Some young Egyptologists now manage a control room in the antiquities department, responding 24 hours a day to any break-in reports from the country’s 42 museums, and other sites. Each location checks in every three hours.The room has direct lines to the branches of the military and police that have been used 17 times, according to one official. On Monday, there were a handful of reports of unauthorized digging at archaeological sites.
An article by Rossella Lorenzi for Discovery News features an image of the smashed New Kingdom coffin. From the white background with bands, it appears to be early 18th dynasty in date:
There is also an interview with Dr. Nadia Lokma who is working on the restoration of the damaged wooden objects at the museum. She took 8 years to restore a chariot of Tutankhamun and she’s obviously very passionate about her work. It’s wonderful to know that the objects are in good hands:
In the article, Dr. Hawass says of the looting of the museum’s gift shop: “The funny part of the story is that only the books of the gift shop remained untouched. Looters are never interested in books, I guess”.
Radio Netherlands has an emotional print interview with Dr. Maarten Raven, the field director for the Dutch mission at Saqqara. Speaking about the illicit digging there, he says:
I’ve always been afraid this would happen. All we can do now is look on and weep.
Another update from Dr. Zahi Hawass mainly discusses a visit with journalists to Giza and plans to reopen the site to tourists. He discusses Saqqara, but not the site as a whole, referring to certain specific tombs as being safe:
I would once again like to say that the rumors claiming that the tombs of Maya, Nefer, and the Two Brothers in Saqqara were recently damaged are not true. The Imhotep Museum and the storage magazines of Saqqara are also safe.
UPDATE 11th Feb 12:30am:
Sorry for the delay in updates everyone- I still have PhD research and teaching to do despite everything! And a huge thank you again for everyone who has contributed comments to the discussion and to what we know about the ongoing situation.
There have been more contradictory, unverified reports of looting or lack thereof, this time in Kharga Museum. Posts from three local Egyptians on Facebook and Twitter suggested attacks on the museum and looting. However, Dr. Salima Ikram says that despite violence in the area and threats to the museum, it had not in fact been looted: “Kharga: police station attacked because police killed 5 people there. Hospitals busy with this there and in Asyut. Apparently all the magazines and museum and Hibis et alli are safe. In the absence of police etc, thieves and robbers are around. Potentially attacking houses and maybe this will extend to antiquities. However, all the inspectors and the people are patrolling the areas trying to keep everyone and everything safe. Will report further in the morning. S”. An article in Ahram Online (via Andie Byrnes) says an official statement denied any damage to the museum.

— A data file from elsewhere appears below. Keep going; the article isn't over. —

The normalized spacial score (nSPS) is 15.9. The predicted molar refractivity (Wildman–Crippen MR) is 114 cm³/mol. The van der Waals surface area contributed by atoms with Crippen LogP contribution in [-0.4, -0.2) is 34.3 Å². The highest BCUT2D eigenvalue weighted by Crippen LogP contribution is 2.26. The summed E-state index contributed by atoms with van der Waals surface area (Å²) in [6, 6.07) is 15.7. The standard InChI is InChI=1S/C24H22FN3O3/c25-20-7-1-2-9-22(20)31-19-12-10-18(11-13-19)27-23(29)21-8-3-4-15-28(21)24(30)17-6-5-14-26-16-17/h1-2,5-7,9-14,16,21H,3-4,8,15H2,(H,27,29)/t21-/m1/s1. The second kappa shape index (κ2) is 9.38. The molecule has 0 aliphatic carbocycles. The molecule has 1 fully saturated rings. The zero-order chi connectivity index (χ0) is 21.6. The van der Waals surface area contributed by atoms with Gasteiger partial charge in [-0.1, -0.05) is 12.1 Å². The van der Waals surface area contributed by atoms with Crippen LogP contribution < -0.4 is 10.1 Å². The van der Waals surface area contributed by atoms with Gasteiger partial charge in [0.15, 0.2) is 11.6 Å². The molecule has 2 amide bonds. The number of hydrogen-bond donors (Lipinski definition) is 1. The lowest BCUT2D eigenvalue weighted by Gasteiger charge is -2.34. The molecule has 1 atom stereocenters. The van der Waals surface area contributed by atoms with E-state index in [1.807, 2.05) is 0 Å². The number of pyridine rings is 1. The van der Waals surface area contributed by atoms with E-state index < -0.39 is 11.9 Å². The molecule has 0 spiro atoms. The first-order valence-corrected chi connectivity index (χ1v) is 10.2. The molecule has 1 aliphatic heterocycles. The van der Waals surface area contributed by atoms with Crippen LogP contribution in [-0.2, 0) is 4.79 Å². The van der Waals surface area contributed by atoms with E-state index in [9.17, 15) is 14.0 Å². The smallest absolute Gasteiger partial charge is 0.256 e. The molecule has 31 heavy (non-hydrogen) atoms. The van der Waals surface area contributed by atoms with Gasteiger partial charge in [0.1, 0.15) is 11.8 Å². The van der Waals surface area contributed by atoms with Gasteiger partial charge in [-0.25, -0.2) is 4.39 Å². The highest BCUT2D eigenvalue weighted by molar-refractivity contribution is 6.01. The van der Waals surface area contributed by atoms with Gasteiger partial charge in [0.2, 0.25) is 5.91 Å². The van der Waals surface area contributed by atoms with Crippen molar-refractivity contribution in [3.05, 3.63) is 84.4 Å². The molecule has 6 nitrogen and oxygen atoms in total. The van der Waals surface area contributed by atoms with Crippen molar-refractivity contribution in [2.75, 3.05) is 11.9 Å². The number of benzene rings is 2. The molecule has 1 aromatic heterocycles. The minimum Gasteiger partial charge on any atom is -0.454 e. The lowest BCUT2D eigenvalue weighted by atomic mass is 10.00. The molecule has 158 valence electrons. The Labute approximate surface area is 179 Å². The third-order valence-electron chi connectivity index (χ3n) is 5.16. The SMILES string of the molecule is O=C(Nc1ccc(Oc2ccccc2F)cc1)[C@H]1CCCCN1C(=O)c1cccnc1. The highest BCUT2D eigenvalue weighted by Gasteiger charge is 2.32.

An article in Al Masry Al Youm says that the museum in Asyut is a target of people’s anger with the government but doesn’t specify what form that anger has taken. There is no direct reference to looting or damage though.
Dr. Hawass has posted again on his blog and states that five more stolen Qantara objects have been recovered. Another National Geographic article again reiterates that the tomb of Maya the treasurer is safe, while the tomb of Maia the wet nurse is completely bricked up.
There are also lots of photos and footage from various sources of the ongoing restoration work in the Egyptian Museum. I will comment further on these in the next day or two. Here are some photos from the BBC.
Video from CNN:
Video from National Geographic: